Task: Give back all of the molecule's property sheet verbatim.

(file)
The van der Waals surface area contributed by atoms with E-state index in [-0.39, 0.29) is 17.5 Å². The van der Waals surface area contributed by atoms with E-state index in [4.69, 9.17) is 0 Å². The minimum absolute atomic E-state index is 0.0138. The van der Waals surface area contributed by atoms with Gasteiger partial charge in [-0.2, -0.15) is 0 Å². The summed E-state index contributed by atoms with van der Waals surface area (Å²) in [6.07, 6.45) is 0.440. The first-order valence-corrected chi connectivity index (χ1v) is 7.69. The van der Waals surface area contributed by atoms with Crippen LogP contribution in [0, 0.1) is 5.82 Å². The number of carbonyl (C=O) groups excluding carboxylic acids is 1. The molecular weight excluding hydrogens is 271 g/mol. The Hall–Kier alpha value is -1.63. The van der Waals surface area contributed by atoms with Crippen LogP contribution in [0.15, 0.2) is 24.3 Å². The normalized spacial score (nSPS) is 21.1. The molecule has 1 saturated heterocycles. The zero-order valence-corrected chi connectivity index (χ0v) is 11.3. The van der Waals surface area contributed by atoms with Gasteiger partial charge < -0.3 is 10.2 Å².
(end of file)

The van der Waals surface area contributed by atoms with E-state index in [-0.39, 0.29) is 17.5 Å². The van der Waals surface area contributed by atoms with E-state index in [4.69, 9.17) is 0 Å². The minimum absolute atomic E-state index is 0.0138. The van der Waals surface area contributed by atoms with Gasteiger partial charge in [-0.2, -0.15) is 0 Å². The summed E-state index contributed by atoms with van der Waals surface area (Å²) in [6.07, 6.45) is 0.440. The first-order valence-corrected chi connectivity index (χ1v) is 7.69. The van der Waals surface area contributed by atoms with Crippen LogP contribution in [0, 0.1) is 5.82 Å². The number of carbonyl (C=O) groups excluding carboxylic acids is 1. The molecular weight excluding hydrogens is 271 g/mol. The Hall–Kier alpha value is -1.63. The van der Waals surface area contributed by atoms with Crippen LogP contribution in [0.15, 0.2) is 24.3 Å². The normalized spacial score (nSPS) is 21.1. The molecule has 1 saturated heterocycles. The zero-order valence-corrected chi connectivity index (χ0v) is 11.3. The van der Waals surface area contributed by atoms with Gasteiger partial charge < -0.3 is 10.2 Å².